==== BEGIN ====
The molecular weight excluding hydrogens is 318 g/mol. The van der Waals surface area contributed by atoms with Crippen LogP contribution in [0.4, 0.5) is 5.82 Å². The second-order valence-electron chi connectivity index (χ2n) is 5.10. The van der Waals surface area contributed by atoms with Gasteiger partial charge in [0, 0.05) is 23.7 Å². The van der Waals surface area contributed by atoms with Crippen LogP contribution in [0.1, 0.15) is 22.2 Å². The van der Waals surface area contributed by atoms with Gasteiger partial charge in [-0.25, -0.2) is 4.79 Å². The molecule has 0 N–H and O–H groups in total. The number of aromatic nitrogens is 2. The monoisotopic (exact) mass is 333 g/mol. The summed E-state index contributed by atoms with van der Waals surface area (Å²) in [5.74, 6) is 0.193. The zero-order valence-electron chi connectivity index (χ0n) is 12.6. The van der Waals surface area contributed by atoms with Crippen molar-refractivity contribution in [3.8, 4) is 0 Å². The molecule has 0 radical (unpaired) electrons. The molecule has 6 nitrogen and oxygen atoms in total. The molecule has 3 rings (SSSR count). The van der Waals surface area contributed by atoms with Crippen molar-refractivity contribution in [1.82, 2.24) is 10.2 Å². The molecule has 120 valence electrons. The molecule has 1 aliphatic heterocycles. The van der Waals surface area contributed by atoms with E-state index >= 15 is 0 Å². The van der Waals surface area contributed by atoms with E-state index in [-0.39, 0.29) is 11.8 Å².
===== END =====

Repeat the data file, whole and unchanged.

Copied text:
The molecular weight excluding hydrogens is 318 g/mol. The van der Waals surface area contributed by atoms with Crippen LogP contribution in [0.4, 0.5) is 5.82 Å². The second-order valence-electron chi connectivity index (χ2n) is 5.10. The van der Waals surface area contributed by atoms with Gasteiger partial charge in [0, 0.05) is 23.7 Å². The van der Waals surface area contributed by atoms with Crippen LogP contribution in [0.1, 0.15) is 22.2 Å². The van der Waals surface area contributed by atoms with Gasteiger partial charge in [-0.25, -0.2) is 4.79 Å². The molecule has 0 N–H and O–H groups in total. The number of aromatic nitrogens is 2. The monoisotopic (exact) mass is 333 g/mol. The summed E-state index contributed by atoms with van der Waals surface area (Å²) in [5.74, 6) is 0.193. The zero-order valence-electron chi connectivity index (χ0n) is 12.6. The van der Waals surface area contributed by atoms with Crippen molar-refractivity contribution in [3.8, 4) is 0 Å². The molecule has 0 radical (unpaired) electrons. The molecule has 6 nitrogen and oxygen atoms in total. The molecule has 3 rings (SSSR count). The van der Waals surface area contributed by atoms with Crippen molar-refractivity contribution in [1.82, 2.24) is 10.2 Å². The molecule has 120 valence electrons. The molecule has 1 aliphatic heterocycles. The van der Waals surface area contributed by atoms with E-state index >= 15 is 0 Å². The van der Waals surface area contributed by atoms with E-state index in [-0.39, 0.29) is 11.8 Å².